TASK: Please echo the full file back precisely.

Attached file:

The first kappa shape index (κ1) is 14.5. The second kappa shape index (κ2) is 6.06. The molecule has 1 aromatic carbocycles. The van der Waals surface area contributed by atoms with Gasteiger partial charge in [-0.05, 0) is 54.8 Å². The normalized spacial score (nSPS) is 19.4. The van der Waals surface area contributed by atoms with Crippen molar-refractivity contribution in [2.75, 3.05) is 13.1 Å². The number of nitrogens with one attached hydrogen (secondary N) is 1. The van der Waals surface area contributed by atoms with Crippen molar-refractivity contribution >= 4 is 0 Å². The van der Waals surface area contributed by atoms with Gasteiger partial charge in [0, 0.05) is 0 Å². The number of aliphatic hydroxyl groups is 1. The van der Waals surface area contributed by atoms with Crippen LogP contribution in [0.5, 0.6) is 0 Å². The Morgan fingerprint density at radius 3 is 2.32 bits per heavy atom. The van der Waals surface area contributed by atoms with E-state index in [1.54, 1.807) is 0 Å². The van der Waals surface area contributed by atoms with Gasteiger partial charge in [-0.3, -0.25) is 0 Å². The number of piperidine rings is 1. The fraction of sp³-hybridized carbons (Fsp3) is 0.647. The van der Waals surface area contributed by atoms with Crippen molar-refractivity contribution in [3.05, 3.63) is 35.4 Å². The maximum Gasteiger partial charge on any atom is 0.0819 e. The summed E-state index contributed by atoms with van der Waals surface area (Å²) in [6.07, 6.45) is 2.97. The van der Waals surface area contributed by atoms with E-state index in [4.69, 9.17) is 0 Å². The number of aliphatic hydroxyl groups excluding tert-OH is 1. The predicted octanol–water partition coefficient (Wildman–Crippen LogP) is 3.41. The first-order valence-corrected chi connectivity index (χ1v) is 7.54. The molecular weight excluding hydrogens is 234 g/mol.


The first kappa shape index (κ1) is 14.5. The second kappa shape index (κ2) is 6.06. The molecule has 1 aromatic carbocycles. The van der Waals surface area contributed by atoms with Gasteiger partial charge in [-0.05, 0) is 54.8 Å². The normalized spacial score (nSPS) is 19.4. The van der Waals surface area contributed by atoms with Crippen molar-refractivity contribution in [2.75, 3.05) is 13.1 Å². The number of nitrogens with one attached hydrogen (secondary N) is 1. The van der Waals surface area contributed by atoms with Crippen molar-refractivity contribution >= 4 is 0 Å². The van der Waals surface area contributed by atoms with Gasteiger partial charge in [0, 0.05) is 0 Å². The number of aliphatic hydroxyl groups is 1. The van der Waals surface area contributed by atoms with Crippen LogP contribution in [0.5, 0.6) is 0 Å². The Morgan fingerprint density at radius 3 is 2.32 bits per heavy atom. The van der Waals surface area contributed by atoms with E-state index in [1.54, 1.807) is 0 Å². The van der Waals surface area contributed by atoms with Gasteiger partial charge in [-0.3, -0.25) is 0 Å². The number of piperidine rings is 1. The fraction of sp³-hybridized carbons (Fsp3) is 0.647. The van der Waals surface area contributed by atoms with Crippen molar-refractivity contribution in [3.05, 3.63) is 35.4 Å². The maximum Gasteiger partial charge on any atom is 0.0819 e. The summed E-state index contributed by atoms with van der Waals surface area (Å²) in [6.07, 6.45) is 2.97. The van der Waals surface area contributed by atoms with E-state index in [4.69, 9.17) is 0 Å². The number of aliphatic hydroxyl groups excluding tert-OH is 1. The predicted octanol–water partition coefficient (Wildman–Crippen LogP) is 3.41. The first-order valence-corrected chi connectivity index (χ1v) is 7.54. The molecular weight excluding hydrogens is 234 g/mol.